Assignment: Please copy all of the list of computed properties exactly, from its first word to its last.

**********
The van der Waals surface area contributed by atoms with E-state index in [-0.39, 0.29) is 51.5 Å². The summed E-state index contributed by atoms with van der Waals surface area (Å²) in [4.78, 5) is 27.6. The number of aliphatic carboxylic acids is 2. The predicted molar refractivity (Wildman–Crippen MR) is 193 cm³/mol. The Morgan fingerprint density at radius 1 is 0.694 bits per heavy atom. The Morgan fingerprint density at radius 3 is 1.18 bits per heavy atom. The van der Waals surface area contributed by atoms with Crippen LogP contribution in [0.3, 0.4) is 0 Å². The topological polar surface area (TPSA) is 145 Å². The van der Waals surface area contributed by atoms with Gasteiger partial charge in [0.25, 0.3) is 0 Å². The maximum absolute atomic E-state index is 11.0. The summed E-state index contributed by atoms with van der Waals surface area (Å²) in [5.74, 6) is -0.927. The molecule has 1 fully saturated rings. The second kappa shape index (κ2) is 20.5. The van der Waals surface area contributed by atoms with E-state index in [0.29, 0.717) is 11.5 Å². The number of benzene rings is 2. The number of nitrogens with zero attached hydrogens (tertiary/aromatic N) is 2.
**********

The van der Waals surface area contributed by atoms with E-state index in [-0.39, 0.29) is 51.5 Å². The summed E-state index contributed by atoms with van der Waals surface area (Å²) in [4.78, 5) is 27.6. The number of aliphatic carboxylic acids is 2. The predicted molar refractivity (Wildman–Crippen MR) is 193 cm³/mol. The Morgan fingerprint density at radius 1 is 0.694 bits per heavy atom. The Morgan fingerprint density at radius 3 is 1.18 bits per heavy atom. The van der Waals surface area contributed by atoms with Crippen LogP contribution in [0.3, 0.4) is 0 Å². The topological polar surface area (TPSA) is 145 Å². The van der Waals surface area contributed by atoms with Gasteiger partial charge in [0.25, 0.3) is 0 Å². The maximum absolute atomic E-state index is 11.0. The summed E-state index contributed by atoms with van der Waals surface area (Å²) in [5.74, 6) is -0.927. The molecule has 1 fully saturated rings. The second kappa shape index (κ2) is 20.5. The van der Waals surface area contributed by atoms with E-state index in [0.29, 0.717) is 11.5 Å². The number of benzene rings is 2. The number of nitrogens with zero attached hydrogens (tertiary/aromatic N) is 2.